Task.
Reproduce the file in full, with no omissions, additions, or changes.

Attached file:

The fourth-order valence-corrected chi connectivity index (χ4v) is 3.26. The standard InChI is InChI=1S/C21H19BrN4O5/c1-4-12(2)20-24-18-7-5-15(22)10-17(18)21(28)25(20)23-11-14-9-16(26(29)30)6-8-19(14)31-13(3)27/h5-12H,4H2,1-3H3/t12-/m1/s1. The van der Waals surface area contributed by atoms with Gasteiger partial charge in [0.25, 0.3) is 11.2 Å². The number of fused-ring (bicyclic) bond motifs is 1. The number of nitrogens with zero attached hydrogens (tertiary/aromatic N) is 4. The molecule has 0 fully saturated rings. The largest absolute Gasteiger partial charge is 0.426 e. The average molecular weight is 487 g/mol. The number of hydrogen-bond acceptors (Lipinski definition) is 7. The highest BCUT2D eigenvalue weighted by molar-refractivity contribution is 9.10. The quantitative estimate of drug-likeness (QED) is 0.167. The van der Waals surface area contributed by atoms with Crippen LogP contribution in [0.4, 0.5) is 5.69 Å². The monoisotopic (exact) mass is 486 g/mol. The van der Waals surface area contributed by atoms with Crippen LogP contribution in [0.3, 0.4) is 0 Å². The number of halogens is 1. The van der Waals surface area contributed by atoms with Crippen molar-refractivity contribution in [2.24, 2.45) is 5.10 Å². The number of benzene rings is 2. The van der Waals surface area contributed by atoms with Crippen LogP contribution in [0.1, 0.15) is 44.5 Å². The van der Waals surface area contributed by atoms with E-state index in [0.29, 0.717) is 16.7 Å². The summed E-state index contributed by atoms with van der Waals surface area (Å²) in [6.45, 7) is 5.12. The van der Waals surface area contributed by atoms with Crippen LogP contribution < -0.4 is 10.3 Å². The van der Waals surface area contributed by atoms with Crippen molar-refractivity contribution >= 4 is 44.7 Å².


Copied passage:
The fourth-order valence-corrected chi connectivity index (χ4v) is 3.26. The standard InChI is InChI=1S/C21H19BrN4O5/c1-4-12(2)20-24-18-7-5-15(22)10-17(18)21(28)25(20)23-11-14-9-16(26(29)30)6-8-19(14)31-13(3)27/h5-12H,4H2,1-3H3/t12-/m1/s1. The van der Waals surface area contributed by atoms with Gasteiger partial charge in [0.25, 0.3) is 11.2 Å². The number of fused-ring (bicyclic) bond motifs is 1. The number of nitrogens with zero attached hydrogens (tertiary/aromatic N) is 4. The molecule has 0 fully saturated rings. The largest absolute Gasteiger partial charge is 0.426 e. The average molecular weight is 487 g/mol. The number of hydrogen-bond acceptors (Lipinski definition) is 7. The highest BCUT2D eigenvalue weighted by molar-refractivity contribution is 9.10. The quantitative estimate of drug-likeness (QED) is 0.167. The van der Waals surface area contributed by atoms with Crippen LogP contribution in [0.4, 0.5) is 5.69 Å². The monoisotopic (exact) mass is 486 g/mol. The van der Waals surface area contributed by atoms with Crippen LogP contribution in [0.3, 0.4) is 0 Å². The number of halogens is 1. The van der Waals surface area contributed by atoms with Crippen molar-refractivity contribution in [2.24, 2.45) is 5.10 Å². The number of benzene rings is 2. The van der Waals surface area contributed by atoms with Crippen LogP contribution in [0.1, 0.15) is 44.5 Å². The van der Waals surface area contributed by atoms with E-state index in [0.29, 0.717) is 16.7 Å². The summed E-state index contributed by atoms with van der Waals surface area (Å²) in [6.45, 7) is 5.12. The van der Waals surface area contributed by atoms with Crippen LogP contribution < -0.4 is 10.3 Å². The van der Waals surface area contributed by atoms with Crippen molar-refractivity contribution >= 4 is 44.7 Å².